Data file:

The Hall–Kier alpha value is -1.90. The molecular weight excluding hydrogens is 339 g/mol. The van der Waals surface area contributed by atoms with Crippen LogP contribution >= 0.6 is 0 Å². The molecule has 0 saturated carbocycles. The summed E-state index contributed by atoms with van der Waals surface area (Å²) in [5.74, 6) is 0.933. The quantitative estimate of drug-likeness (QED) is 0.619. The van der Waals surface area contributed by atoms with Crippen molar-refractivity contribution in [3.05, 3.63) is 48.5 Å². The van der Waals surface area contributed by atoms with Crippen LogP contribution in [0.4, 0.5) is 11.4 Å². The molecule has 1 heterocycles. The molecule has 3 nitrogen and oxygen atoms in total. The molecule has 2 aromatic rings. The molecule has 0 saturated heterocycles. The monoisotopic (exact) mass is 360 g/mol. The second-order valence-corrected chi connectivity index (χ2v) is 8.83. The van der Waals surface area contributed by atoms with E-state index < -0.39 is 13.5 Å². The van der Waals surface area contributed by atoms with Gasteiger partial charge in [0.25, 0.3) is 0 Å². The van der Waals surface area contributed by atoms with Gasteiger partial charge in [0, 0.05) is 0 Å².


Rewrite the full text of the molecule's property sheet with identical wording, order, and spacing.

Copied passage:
The Hall–Kier alpha value is -1.90. The molecular weight excluding hydrogens is 339 g/mol. The van der Waals surface area contributed by atoms with Crippen LogP contribution >= 0.6 is 0 Å². The molecule has 0 saturated carbocycles. The summed E-state index contributed by atoms with van der Waals surface area (Å²) in [5.74, 6) is 0.933. The quantitative estimate of drug-likeness (QED) is 0.619. The van der Waals surface area contributed by atoms with Crippen molar-refractivity contribution in [3.05, 3.63) is 48.5 Å². The van der Waals surface area contributed by atoms with Crippen LogP contribution in [0.4, 0.5) is 11.4 Å². The molecule has 1 heterocycles. The molecule has 3 nitrogen and oxygen atoms in total. The molecule has 2 aromatic rings. The molecule has 0 saturated heterocycles. The monoisotopic (exact) mass is 360 g/mol. The second-order valence-corrected chi connectivity index (χ2v) is 8.83. The van der Waals surface area contributed by atoms with E-state index < -0.39 is 13.5 Å². The van der Waals surface area contributed by atoms with Gasteiger partial charge in [0.25, 0.3) is 0 Å². The van der Waals surface area contributed by atoms with Gasteiger partial charge in [0, 0.05) is 0 Å².